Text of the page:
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SEO Packages: A beginners guide to SEO services for the small business owner

Michael Draper
April 7, 2021

This article will arm small business owners with enough basic SEO knowledge to make an informed decision when selecting SEO packages and services from agencies.

What is SEO?

What is Technical SEO?

What is On-Page SEO?

What is Local SEO?

What is Off-Page SEO?

SEO is crazy complicated. It’s technical. It’s nuanced. It’s competitive. And to top it all off, it’s ever-changing. 

You’re a small business owner! You’re too busy running your business and sharing your expertise and passion with your community! You’re trying to keep your employees and customers happy and engaged. 

You don’t have time to properly learn how to minify your CSS, write out and implement all of your alt-text, test page speeds, research keywords, build citations with your NAP, or go through an EXTENSIVE technical SEO checklist that details meta-descriptions and the importance of H1 headers and write 2000 word blog posts to boost organic traffic!

Do I think you should outsource your SEO efforts?

Oh, abso-flippin-lutely.

You guys, SEO is hard. But it is CRAZY critical to the success of your business in the digital age. People are using search engines every day. And the ability to show up when a customer needs you most is powerful. Not only for your business but also for your brand.

You need SEO. And you need it done right.

Are there affordable SEO services for small businesses?
 

Yes! But let me break this down a bit.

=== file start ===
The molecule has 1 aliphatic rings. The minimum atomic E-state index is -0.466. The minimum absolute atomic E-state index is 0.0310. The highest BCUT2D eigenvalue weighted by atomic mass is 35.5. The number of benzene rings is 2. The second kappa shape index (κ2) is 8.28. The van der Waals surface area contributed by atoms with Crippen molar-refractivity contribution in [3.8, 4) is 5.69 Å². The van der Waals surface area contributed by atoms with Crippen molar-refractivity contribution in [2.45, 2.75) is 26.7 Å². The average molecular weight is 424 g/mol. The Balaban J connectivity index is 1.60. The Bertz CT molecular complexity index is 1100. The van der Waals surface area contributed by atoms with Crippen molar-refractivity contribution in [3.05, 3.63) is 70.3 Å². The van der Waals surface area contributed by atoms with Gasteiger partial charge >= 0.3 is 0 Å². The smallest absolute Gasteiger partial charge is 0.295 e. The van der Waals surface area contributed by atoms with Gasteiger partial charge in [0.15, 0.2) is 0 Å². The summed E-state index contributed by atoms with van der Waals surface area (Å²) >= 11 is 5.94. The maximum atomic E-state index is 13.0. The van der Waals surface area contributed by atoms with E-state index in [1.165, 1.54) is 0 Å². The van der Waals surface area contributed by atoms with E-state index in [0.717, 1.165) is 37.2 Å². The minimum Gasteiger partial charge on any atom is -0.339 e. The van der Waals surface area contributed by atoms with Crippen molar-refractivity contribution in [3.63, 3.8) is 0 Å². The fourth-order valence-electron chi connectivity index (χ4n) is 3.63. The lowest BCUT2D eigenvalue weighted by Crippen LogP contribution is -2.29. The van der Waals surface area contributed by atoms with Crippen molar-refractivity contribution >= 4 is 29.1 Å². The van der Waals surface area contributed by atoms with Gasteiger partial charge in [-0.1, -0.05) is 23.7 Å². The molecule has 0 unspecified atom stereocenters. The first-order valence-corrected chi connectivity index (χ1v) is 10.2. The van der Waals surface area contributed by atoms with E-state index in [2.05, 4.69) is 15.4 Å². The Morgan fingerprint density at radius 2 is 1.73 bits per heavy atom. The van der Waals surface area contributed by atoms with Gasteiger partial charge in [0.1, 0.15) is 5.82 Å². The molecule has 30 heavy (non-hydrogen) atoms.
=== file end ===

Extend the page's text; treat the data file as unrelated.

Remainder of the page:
Some agencies specialize in Enterprise SEO. They manage thousands, even millions of web pages for an organization. And just to give you a ballpark figure, that can cost $15000 to $25000 a month!

Small business owner, you’re not going to need that. 

What you’ll most likely need is a tune-up to your technical SEO. Maybe some adjustments to your on-page SEO and keywords. If you want to take it a step further, you can focus on your local SEO efforts or create blog posts for content marketing or off-page SEO with some link building.

All of these options take different skill sets, focus, and time. 

In this article, I am going to give you the super basic, big-picture rundown of SEO. Armed with this knowledge, you’ll have a clear picture of your SEO needs and the amount of work involved. When an SEO agency quotes you a price, you can deem it affordable for your needs. Or not. 

And if they hit you with the jargon hammer, you’ll know what the hell they are talking about. 

Want a beautifully designed website built with SEO in mind? Let’s chat

SEO stands for Search Engine Optimization


What is SEO?

SEO stands for Search Engine Optimization. In a nutshell, it’s optimizing your website and online presence, so Search Engines rank you higher in search results. This drives free and organic traffic to your website. It’s a super-powerful tool for your digital marketing efforts. 

Here’s the kicker, though. You don’t want just any traffic. You want qualified traffic. Getting visitors to your site doesn’t help if it's not what they are looking for.

75% of people never scroll past the first page of search engines

SEO is more than just stuffing keywords and crossing fingers. Google's algorithm is complex and continually changing. Here is a quick and dirty run-down of SEO’s fundamental aspects, so you can know what your business needs. 

On a suuuuuper basic level, four facets would directly affect your small business.

  1. Technical SEO
  2. On-page SEO
  3. Local SEO
  4. Off-page SEO

Let’s dig into this a bit.

Technical SEO infographic

What is Technical SEO?

Technical SEO is the process of optimizing your website to help search engines like Google find, understand, and index your pages. It directly relates to the “non-content” elements of your website. 

Let’s think of your website as a car for a moment. Technical SEO is like giving your car a tuneup. You make sure it has all of its fluids, the tires are at the correct air pressure, gas in the tank, clean air filter. This kind of maintenance makes your car run better. 

For a website, you’re “getting under the hood” on the back end to make sure things like page speed, responsiveness, crawlabilty, indexability, and security are working correctly.

What is Page Speed?